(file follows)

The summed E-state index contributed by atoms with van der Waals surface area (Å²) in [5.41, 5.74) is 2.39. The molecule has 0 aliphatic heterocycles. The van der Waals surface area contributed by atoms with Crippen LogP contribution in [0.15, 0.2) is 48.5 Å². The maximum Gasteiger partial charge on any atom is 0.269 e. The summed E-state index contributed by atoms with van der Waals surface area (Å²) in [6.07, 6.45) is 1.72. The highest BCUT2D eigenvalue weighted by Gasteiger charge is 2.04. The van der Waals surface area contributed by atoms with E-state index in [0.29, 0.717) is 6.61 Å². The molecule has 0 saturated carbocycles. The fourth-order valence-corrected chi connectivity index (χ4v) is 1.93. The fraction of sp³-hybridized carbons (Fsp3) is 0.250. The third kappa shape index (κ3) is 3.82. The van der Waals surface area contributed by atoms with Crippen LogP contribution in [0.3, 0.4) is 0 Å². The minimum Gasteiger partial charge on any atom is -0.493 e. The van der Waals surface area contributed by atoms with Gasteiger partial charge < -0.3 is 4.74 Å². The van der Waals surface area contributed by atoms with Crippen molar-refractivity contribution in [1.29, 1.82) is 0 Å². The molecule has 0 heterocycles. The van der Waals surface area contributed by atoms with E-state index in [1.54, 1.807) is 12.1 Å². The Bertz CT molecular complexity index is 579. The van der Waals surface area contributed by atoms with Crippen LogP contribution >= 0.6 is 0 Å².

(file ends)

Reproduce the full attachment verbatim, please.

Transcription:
The summed E-state index contributed by atoms with van der Waals surface area (Å²) in [5.41, 5.74) is 2.39. The molecule has 0 aliphatic heterocycles. The van der Waals surface area contributed by atoms with Crippen LogP contribution in [0.15, 0.2) is 48.5 Å². The maximum Gasteiger partial charge on any atom is 0.269 e. The summed E-state index contributed by atoms with van der Waals surface area (Å²) in [6.07, 6.45) is 1.72. The highest BCUT2D eigenvalue weighted by Gasteiger charge is 2.04. The van der Waals surface area contributed by atoms with E-state index in [0.29, 0.717) is 6.61 Å². The molecule has 0 saturated carbocycles. The fourth-order valence-corrected chi connectivity index (χ4v) is 1.93. The fraction of sp³-hybridized carbons (Fsp3) is 0.250. The third kappa shape index (κ3) is 3.82. The van der Waals surface area contributed by atoms with Crippen LogP contribution in [0.3, 0.4) is 0 Å². The minimum Gasteiger partial charge on any atom is -0.493 e. The van der Waals surface area contributed by atoms with Gasteiger partial charge < -0.3 is 4.74 Å². The van der Waals surface area contributed by atoms with Crippen molar-refractivity contribution in [1.29, 1.82) is 0 Å². The molecule has 0 heterocycles. The van der Waals surface area contributed by atoms with E-state index in [1.54, 1.807) is 12.1 Å². The Bertz CT molecular complexity index is 579. The van der Waals surface area contributed by atoms with Crippen LogP contribution >= 0.6 is 0 Å².